A mountain lion that had roamed the streets and parks of Los Angeles for more than a decade, gathering fans and encouraging conservation campaigns, was euthanized on Saturday.
During recent weeks, the cougar, named P-22, appeared agitated and acted abnormally. He strayed farther from his usual range, coming closer to humans. He even attacked two dogs and killed one of them. Following these events, authorities captured the animal on December 12.
A medical examination revealed significant head trauma and damage to P-22’s right eye and internal organs, leading experts to conclude the cougar had been hit by a car this month. The cat also had several other health complications, ranging from kidney failure, to weight loss, to a parasitic skin infection.
“As the agency folks and veterinarians relayed these sobering facts to me, tissue boxes were passed around the table and there wasn’t a dry eye in the house,” Beth Pratt, the National Wildlife Federation’s regional executive director in California, says in a statement.
Combined with the mountain lion’s age and clear need for long-lasting veterinary care, these factors “left P-22 with no hope for a positive outcome,” the California Department of Fish and Wildlife says in a statement. Euthanization was “the most difficult, but compassionate choice.”
At 12 years old, P-22 surpassed the average lifespan of wild cougars, which usually live for ten years. He defied the odds from a young age. He left his birthplace in the western Santa Monica Mountains, traveled 50 miles and crossed two multi-lane freeways on foot to reach what would become his long-term home in Griffith Park, a 4,210-acre oasis with urban wilderness areas in the midst of the city.
As tends to happen when a wild animal lives in unusually close proximity to humans, P-22 attained local fame. The cougar amassed an Instagram following of 10,000. (It has since ballooned to 14,000 since his death.) The city of Los Angeles celebrated the big cat annually with a fall festival. Several residents felt a kinship with P-22, a lone bachelor surrounded by hazards, looking for a mate.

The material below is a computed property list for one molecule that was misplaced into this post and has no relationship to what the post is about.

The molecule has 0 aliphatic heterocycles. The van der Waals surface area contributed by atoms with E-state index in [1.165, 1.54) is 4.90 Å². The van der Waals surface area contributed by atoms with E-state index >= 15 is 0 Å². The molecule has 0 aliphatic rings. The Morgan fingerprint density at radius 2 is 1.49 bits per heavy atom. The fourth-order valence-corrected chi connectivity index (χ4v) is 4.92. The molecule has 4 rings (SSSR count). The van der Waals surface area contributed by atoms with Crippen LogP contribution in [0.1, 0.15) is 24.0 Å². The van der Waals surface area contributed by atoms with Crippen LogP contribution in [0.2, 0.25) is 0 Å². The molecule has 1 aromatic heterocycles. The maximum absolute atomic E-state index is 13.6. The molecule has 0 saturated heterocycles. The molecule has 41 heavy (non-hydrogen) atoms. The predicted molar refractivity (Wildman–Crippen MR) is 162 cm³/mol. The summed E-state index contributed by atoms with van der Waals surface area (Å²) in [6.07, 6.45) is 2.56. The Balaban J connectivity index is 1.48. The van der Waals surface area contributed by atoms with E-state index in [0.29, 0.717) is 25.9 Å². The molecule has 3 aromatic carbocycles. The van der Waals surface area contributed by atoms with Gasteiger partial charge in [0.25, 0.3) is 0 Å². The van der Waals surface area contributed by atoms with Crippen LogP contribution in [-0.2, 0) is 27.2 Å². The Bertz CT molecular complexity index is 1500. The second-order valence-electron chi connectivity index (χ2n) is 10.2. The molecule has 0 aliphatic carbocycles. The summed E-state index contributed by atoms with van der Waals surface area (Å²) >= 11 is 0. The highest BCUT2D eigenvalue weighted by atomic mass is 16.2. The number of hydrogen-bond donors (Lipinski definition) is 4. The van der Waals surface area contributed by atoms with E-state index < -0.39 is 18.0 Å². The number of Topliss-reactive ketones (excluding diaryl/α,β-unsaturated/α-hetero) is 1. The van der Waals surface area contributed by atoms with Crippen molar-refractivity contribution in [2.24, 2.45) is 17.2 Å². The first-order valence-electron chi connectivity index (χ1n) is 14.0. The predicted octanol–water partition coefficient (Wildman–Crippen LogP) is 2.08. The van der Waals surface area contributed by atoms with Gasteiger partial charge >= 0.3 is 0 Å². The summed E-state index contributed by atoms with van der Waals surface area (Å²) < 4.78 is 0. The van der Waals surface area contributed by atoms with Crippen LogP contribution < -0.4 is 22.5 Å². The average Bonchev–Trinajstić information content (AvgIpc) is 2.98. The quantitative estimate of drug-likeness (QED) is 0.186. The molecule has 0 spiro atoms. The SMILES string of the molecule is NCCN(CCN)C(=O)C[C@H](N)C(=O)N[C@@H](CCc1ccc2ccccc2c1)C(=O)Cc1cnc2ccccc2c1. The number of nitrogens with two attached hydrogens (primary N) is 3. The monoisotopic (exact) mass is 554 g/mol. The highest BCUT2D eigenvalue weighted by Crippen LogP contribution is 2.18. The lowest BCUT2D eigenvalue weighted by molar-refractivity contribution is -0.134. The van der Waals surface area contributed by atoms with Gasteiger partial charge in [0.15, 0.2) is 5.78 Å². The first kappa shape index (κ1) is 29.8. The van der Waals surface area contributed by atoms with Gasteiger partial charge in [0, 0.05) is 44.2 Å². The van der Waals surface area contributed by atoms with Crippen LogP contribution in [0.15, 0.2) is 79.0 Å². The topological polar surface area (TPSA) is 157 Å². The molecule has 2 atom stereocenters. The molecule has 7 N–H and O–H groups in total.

“He became a celebrity in the city of celebrities,” Steve Winter, a nature photographer who captured a famous image of P-22 with the Hollywood sign, tells BBC News’ Kayla Epstein. “It gave people hope, because they’re living in this big urban area, and they have this park they walk into that was actually wild with a California cougar.”
As P-22 coexisted with humans and other animals in the city, a few mishaps occurred. In 2016, for example, the cougar became the main suspect in an attack on a koala at the Los Angeles Zoo. The zoo had no video evidence of the actual killing, but P-22 had been recorded nearby. While the zoo staff could have called for the cougar’s death following this event, they did not. “You can’t hold a mountain lion accountable for being a mountain lion,” Beth Schaefer, the zoo’s director of animal programs, told the Los Angeles Times in April.
On the whole, though, P-22 was a catalyst for urban conservation initiatives. About two years after he arrived in Griffith Park, the cat was captured on camera looking extremely frail. His tail was “as thin as a pipe cleaner,” write Laura J. Nelson and James Queally for the Times. The National Park Service treated the animal, and medical tests revealed P-22 had ingested rat poison. In part due to the image of an ailing P-22, the California legislature passed a temporary ban of some rat poisons in 2020.
But perhaps the cougar’s most permanent impact is a wildlife bridge across a 10-lane portion of the 101 freeway. Inspired by P-22’s story, Californians raised $77 million in state funding and private donations for this connector that should help cougars move around safely to find mates. The state began construction on the project, which is the world’s largest wildlife overpass, in April and is expected to finish as soon as 2024.
Following P-22’s death, conservationists are calling for continued protections for cougars and other urban wildlife, particularly through connecting habitats that have been broken up by construction of roads and urban areas.
“I hope we can channel this grief into action,” J.P. Rose, policy director for the Center for Biological Diversity’s Urban Wildlands program, says in a statement. “Let’s commit to building more crossings, ending rodenticide use and factoring in wildlife connectivity when we allow development in our community.”